Category Archives: Labor & Community

Labor Leader Eliseo Medina on Fasting for Immigration Reform, Organizing with Cesar Chavez


Labor Leader Eliseo Medina on Fasting for Immigration Reform, Organizing with Cesar Chavez

Democracy Now: December 13, 2013

Eliseo Medina, former SEIU international secretary-treasurer. He resigned, saying he wanted to work full-time on winning comprehensive immigration legislation.

JUAN GONZÁLEZ: The Republican-controlled House of Representatives has finished its work for the year without passing comprehensive immigration reform. On Thursday, leaders from both parties promised to revisit the issue early in the new year. Meanwhile, outside the White House, more than a thousand immigration activists descended on the offices of House lawmakers on Thursday to protest the House’s inaction on the issue. They held vigils and shared their personal stories at the offices of more than 190 House Republicans and four House Democrats.

AMY GOODMAN: The demonstrations came as the immigration reform organization Fast for Families concluded 31 days of fasting. During a press conference on the National Mall, activists broke their fast with bread and water, vowed to continue pushing for an immigration reform bill that includes a cessation to deportations and a pathway to citizenship. The fasters had set up a tent on the National Mall and received visits from high-profile guests, like, oh, President Barack Obama, Vice President Joe Biden, House Minority Leader Nancy Pelosi. Last month, President Obama praised the fasters’ resolve.

PRESIDENT BARACK OBAMA: Right now, I’m seeing brave advocates who have been fasting for two weeks in the shadow of the Capitol, sacrificing themselves in an effort to get Congress to act. And I want to say to Eliseo Medina, my friend from SEIU, and the other fasters who are there as we speak, I want them to know we hear you. We’re with you. The whole country hears you.

AMY GOODMAN: For more, we go to Washington, D.C., where we’re joined by Eliseo Medina. He served as international secretary-treasurer of the Service Employees International Union until October 1st. He resigned saying he wanted to work full-time on winning comprehensive immigration legislation. Medina recently spent 22 days on a water-only fast as part of the action by “A Fast for Families: A Call for Immigration Reform and Citizenship.” He worked alongside labor leader Cesar Chavez for 13 years. His career as a labor activist began in 1965, when, as a 19-year-old grape picker, he participated in the historic United Farm Workers strike in Delano, California.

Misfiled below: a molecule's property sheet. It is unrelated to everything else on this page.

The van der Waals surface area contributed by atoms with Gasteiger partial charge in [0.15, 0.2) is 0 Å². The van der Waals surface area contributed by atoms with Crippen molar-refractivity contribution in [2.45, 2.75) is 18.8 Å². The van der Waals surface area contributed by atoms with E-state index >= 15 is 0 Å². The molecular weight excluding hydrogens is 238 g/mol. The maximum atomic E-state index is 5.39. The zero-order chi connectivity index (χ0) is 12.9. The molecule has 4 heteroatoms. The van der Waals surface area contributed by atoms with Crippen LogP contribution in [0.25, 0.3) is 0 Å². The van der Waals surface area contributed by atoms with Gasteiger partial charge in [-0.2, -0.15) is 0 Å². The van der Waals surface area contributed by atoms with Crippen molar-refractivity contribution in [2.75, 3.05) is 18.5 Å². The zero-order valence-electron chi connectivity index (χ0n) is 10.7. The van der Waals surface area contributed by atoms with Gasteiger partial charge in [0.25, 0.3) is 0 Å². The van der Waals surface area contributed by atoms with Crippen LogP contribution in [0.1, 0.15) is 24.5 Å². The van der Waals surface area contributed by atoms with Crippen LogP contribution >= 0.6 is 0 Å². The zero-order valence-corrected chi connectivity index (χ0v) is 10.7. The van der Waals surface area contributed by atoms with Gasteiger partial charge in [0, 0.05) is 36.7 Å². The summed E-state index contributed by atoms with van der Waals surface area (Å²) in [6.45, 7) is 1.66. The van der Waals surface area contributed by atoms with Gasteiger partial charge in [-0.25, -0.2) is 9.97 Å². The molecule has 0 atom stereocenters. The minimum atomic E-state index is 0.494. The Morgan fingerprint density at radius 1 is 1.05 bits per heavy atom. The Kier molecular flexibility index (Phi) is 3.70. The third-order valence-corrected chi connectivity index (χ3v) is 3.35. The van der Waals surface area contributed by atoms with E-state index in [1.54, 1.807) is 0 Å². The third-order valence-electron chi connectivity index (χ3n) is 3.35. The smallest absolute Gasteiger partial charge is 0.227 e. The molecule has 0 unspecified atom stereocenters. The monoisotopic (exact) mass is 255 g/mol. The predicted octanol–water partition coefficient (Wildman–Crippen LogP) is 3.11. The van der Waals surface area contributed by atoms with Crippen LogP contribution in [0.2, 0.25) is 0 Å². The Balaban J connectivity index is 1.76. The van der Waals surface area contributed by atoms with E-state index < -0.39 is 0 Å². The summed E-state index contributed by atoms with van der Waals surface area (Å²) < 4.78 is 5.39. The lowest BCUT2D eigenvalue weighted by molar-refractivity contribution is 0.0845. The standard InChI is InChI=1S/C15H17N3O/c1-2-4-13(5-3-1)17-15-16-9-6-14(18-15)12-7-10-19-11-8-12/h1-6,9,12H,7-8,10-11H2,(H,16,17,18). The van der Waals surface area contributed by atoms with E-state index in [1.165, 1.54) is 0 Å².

Eliseo Medina, welcome to Democracy Now! Can you talk about why you fasted and what you feel you have accomplished, now that the House has ended without passing immigration reform?

ELISEO MEDINA: Well, thank you, Amy. First of all, you know, we were haunted by the fact that last year 463 people died in the desert trying to come to the United States in search of a better life. Over two million people have been deported from the United States. And, you know, these are numbers, but beyond those numbers, there’s real people, real human beings, with families who love them and who they love. And they will never be back with their families because they died in the desert. Or children are left behind when their mom or dad are deported, and they cry themselves to sleep wondering when they will see their parents again. And we just couldn’t stand to continue to see this human suffering that’s going on in our community, so we decided that we would go on a fast to dramatize, to put a human face on this moral crisis facing our country.